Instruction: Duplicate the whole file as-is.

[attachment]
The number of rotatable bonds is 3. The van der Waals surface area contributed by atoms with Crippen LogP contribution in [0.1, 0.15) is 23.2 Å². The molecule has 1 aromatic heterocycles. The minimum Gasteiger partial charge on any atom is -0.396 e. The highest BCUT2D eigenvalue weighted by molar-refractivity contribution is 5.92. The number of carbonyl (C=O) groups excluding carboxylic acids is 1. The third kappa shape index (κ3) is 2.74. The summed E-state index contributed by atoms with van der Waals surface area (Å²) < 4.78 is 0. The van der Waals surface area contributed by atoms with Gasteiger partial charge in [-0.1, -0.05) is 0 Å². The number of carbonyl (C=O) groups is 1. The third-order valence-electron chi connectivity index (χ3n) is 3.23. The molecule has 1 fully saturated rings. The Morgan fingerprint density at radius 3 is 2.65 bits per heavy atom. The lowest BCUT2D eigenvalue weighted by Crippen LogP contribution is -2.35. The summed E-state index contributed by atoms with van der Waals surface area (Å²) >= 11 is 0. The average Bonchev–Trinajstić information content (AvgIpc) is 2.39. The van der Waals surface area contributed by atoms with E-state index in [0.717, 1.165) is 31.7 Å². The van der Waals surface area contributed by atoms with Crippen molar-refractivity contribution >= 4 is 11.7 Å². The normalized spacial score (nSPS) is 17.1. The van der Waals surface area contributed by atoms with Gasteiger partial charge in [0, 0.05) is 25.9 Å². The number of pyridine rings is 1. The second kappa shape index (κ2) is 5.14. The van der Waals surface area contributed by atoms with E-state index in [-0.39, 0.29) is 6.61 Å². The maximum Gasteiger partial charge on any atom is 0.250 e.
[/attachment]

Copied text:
The number of rotatable bonds is 3. The van der Waals surface area contributed by atoms with Crippen LogP contribution in [0.1, 0.15) is 23.2 Å². The molecule has 1 aromatic heterocycles. The minimum Gasteiger partial charge on any atom is -0.396 e. The highest BCUT2D eigenvalue weighted by molar-refractivity contribution is 5.92. The number of carbonyl (C=O) groups excluding carboxylic acids is 1. The third kappa shape index (κ3) is 2.74. The summed E-state index contributed by atoms with van der Waals surface area (Å²) < 4.78 is 0. The van der Waals surface area contributed by atoms with Gasteiger partial charge in [-0.1, -0.05) is 0 Å². The number of carbonyl (C=O) groups is 1. The third-order valence-electron chi connectivity index (χ3n) is 3.23. The molecule has 1 fully saturated rings. The Morgan fingerprint density at radius 3 is 2.65 bits per heavy atom. The lowest BCUT2D eigenvalue weighted by Crippen LogP contribution is -2.35. The summed E-state index contributed by atoms with van der Waals surface area (Å²) >= 11 is 0. The average Bonchev–Trinajstić information content (AvgIpc) is 2.39. The van der Waals surface area contributed by atoms with E-state index in [0.717, 1.165) is 31.7 Å². The van der Waals surface area contributed by atoms with Crippen molar-refractivity contribution >= 4 is 11.7 Å². The normalized spacial score (nSPS) is 17.1. The van der Waals surface area contributed by atoms with Gasteiger partial charge in [0, 0.05) is 25.9 Å². The number of pyridine rings is 1. The second kappa shape index (κ2) is 5.14. The van der Waals surface area contributed by atoms with E-state index in [-0.39, 0.29) is 6.61 Å². The maximum Gasteiger partial charge on any atom is 0.250 e.